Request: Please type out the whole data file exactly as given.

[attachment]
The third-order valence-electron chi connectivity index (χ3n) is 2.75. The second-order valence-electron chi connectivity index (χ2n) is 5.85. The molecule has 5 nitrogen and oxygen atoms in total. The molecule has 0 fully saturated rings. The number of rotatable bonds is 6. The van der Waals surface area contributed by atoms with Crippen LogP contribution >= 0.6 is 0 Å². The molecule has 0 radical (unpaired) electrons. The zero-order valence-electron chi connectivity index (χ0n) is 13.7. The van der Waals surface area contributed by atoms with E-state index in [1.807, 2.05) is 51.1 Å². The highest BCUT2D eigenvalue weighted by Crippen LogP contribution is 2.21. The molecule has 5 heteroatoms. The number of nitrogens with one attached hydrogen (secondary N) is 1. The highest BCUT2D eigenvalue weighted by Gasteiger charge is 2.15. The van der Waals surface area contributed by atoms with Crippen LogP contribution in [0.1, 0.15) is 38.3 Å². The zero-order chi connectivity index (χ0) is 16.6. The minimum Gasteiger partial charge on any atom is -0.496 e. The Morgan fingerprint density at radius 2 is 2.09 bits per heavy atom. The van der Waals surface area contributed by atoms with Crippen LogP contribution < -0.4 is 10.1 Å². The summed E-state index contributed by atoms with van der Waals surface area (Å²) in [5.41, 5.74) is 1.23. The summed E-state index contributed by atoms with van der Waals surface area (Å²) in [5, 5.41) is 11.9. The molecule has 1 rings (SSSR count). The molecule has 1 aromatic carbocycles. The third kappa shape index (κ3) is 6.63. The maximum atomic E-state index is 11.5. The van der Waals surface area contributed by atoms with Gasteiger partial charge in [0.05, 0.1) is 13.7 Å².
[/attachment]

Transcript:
The third-order valence-electron chi connectivity index (χ3n) is 2.75. The second-order valence-electron chi connectivity index (χ2n) is 5.85. The molecule has 5 nitrogen and oxygen atoms in total. The molecule has 0 fully saturated rings. The number of rotatable bonds is 6. The van der Waals surface area contributed by atoms with Crippen LogP contribution >= 0.6 is 0 Å². The molecule has 0 radical (unpaired) electrons. The zero-order valence-electron chi connectivity index (χ0n) is 13.7. The van der Waals surface area contributed by atoms with E-state index in [1.807, 2.05) is 51.1 Å². The highest BCUT2D eigenvalue weighted by Crippen LogP contribution is 2.21. The molecule has 5 heteroatoms. The number of nitrogens with one attached hydrogen (secondary N) is 1. The highest BCUT2D eigenvalue weighted by Gasteiger charge is 2.15. The van der Waals surface area contributed by atoms with Crippen LogP contribution in [0.1, 0.15) is 38.3 Å². The zero-order chi connectivity index (χ0) is 16.6. The minimum Gasteiger partial charge on any atom is -0.496 e. The Morgan fingerprint density at radius 2 is 2.09 bits per heavy atom. The van der Waals surface area contributed by atoms with Crippen LogP contribution < -0.4 is 10.1 Å². The summed E-state index contributed by atoms with van der Waals surface area (Å²) in [5.41, 5.74) is 1.23. The summed E-state index contributed by atoms with van der Waals surface area (Å²) in [5, 5.41) is 11.9. The molecule has 1 rings (SSSR count). The molecule has 1 aromatic carbocycles. The third kappa shape index (κ3) is 6.63. The maximum atomic E-state index is 11.5. The van der Waals surface area contributed by atoms with Gasteiger partial charge in [0.05, 0.1) is 13.7 Å².